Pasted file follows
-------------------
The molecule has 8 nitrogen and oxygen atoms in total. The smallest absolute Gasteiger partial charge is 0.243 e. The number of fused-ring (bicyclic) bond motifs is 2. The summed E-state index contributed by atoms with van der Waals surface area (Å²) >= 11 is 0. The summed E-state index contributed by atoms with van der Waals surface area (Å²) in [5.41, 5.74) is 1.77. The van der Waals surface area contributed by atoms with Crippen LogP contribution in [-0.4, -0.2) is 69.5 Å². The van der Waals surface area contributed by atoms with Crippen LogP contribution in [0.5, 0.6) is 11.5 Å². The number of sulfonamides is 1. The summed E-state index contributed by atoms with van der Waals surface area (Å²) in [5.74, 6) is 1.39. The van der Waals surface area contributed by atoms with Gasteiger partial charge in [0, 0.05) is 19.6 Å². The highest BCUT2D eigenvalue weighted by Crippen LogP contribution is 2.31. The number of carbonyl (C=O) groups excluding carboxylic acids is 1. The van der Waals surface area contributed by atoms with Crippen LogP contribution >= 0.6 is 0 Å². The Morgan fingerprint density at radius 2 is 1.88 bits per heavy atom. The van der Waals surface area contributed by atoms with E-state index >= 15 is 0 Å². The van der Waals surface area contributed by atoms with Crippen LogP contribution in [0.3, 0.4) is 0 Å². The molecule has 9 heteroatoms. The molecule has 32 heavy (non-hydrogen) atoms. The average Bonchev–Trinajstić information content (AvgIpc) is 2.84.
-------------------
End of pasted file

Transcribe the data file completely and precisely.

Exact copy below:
The molecule has 8 nitrogen and oxygen atoms in total. The smallest absolute Gasteiger partial charge is 0.243 e. The number of fused-ring (bicyclic) bond motifs is 2. The summed E-state index contributed by atoms with van der Waals surface area (Å²) >= 11 is 0. The summed E-state index contributed by atoms with van der Waals surface area (Å²) in [5.41, 5.74) is 1.77. The van der Waals surface area contributed by atoms with Crippen LogP contribution in [-0.4, -0.2) is 69.5 Å². The van der Waals surface area contributed by atoms with Crippen LogP contribution in [0.5, 0.6) is 11.5 Å². The number of sulfonamides is 1. The summed E-state index contributed by atoms with van der Waals surface area (Å²) in [5.74, 6) is 1.39. The van der Waals surface area contributed by atoms with Gasteiger partial charge in [0, 0.05) is 19.6 Å². The highest BCUT2D eigenvalue weighted by Crippen LogP contribution is 2.31. The number of carbonyl (C=O) groups excluding carboxylic acids is 1. The van der Waals surface area contributed by atoms with Crippen LogP contribution >= 0.6 is 0 Å². The Morgan fingerprint density at radius 2 is 1.88 bits per heavy atom. The van der Waals surface area contributed by atoms with E-state index >= 15 is 0 Å². The van der Waals surface area contributed by atoms with Crippen LogP contribution in [0.3, 0.4) is 0 Å². The molecule has 9 heteroatoms. The molecule has 32 heavy (non-hydrogen) atoms. The average Bonchev–Trinajstić information content (AvgIpc) is 2.84.